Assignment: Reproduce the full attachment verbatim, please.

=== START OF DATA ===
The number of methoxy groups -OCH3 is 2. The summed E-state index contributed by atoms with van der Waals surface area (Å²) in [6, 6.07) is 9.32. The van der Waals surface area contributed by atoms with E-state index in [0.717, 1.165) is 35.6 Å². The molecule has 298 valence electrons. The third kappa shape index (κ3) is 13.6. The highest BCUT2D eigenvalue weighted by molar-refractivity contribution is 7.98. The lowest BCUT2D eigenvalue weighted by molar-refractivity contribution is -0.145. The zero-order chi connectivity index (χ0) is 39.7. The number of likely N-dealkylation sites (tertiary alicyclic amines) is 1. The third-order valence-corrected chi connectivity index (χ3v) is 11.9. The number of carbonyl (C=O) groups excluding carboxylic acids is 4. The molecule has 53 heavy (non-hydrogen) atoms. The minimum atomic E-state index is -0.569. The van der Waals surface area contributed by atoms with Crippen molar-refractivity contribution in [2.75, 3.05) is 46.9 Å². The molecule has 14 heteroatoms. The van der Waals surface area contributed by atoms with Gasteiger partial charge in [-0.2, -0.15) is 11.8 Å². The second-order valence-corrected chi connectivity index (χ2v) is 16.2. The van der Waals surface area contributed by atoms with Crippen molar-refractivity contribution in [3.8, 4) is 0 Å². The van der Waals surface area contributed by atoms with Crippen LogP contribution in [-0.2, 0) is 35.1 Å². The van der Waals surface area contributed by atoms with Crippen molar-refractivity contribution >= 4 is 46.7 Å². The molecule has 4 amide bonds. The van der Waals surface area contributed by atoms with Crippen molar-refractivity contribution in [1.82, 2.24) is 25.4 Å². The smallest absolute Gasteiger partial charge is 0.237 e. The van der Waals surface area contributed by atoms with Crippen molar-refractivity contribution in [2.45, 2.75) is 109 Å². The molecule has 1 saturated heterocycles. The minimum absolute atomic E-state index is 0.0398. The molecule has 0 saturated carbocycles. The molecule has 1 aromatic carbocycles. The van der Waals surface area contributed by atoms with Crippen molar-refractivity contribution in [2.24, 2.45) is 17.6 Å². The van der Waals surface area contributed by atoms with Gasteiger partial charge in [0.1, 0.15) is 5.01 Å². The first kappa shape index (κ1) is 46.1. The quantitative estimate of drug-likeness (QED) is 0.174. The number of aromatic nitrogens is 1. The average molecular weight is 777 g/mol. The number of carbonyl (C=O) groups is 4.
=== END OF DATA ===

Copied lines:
The number of methoxy groups -OCH3 is 2. The summed E-state index contributed by atoms with van der Waals surface area (Å²) in [6, 6.07) is 9.32. The van der Waals surface area contributed by atoms with E-state index in [0.717, 1.165) is 35.6 Å². The molecule has 298 valence electrons. The third kappa shape index (κ3) is 13.6. The highest BCUT2D eigenvalue weighted by molar-refractivity contribution is 7.98. The lowest BCUT2D eigenvalue weighted by molar-refractivity contribution is -0.145. The zero-order chi connectivity index (χ0) is 39.7. The number of likely N-dealkylation sites (tertiary alicyclic amines) is 1. The third-order valence-corrected chi connectivity index (χ3v) is 11.9. The number of carbonyl (C=O) groups excluding carboxylic acids is 4. The molecule has 53 heavy (non-hydrogen) atoms. The minimum atomic E-state index is -0.569. The van der Waals surface area contributed by atoms with Crippen molar-refractivity contribution in [2.75, 3.05) is 46.9 Å². The molecule has 14 heteroatoms. The van der Waals surface area contributed by atoms with Gasteiger partial charge in [-0.2, -0.15) is 11.8 Å². The second-order valence-corrected chi connectivity index (χ2v) is 16.2. The van der Waals surface area contributed by atoms with Crippen molar-refractivity contribution in [3.8, 4) is 0 Å². The van der Waals surface area contributed by atoms with Crippen LogP contribution in [-0.2, 0) is 35.1 Å². The van der Waals surface area contributed by atoms with Crippen molar-refractivity contribution >= 4 is 46.7 Å². The molecule has 4 amide bonds. The van der Waals surface area contributed by atoms with Crippen molar-refractivity contribution in [1.82, 2.24) is 25.4 Å². The smallest absolute Gasteiger partial charge is 0.237 e. The van der Waals surface area contributed by atoms with Crippen molar-refractivity contribution in [2.45, 2.75) is 109 Å². The molecule has 1 saturated heterocycles. The minimum absolute atomic E-state index is 0.0398. The molecule has 0 saturated carbocycles. The molecule has 1 aromatic carbocycles. The van der Waals surface area contributed by atoms with Crippen molar-refractivity contribution in [2.24, 2.45) is 17.6 Å². The van der Waals surface area contributed by atoms with Gasteiger partial charge in [0.1, 0.15) is 5.01 Å². The first kappa shape index (κ1) is 46.1. The quantitative estimate of drug-likeness (QED) is 0.174. The number of aromatic nitrogens is 1. The average molecular weight is 777 g/mol. The number of carbonyl (C=O) groups is 4.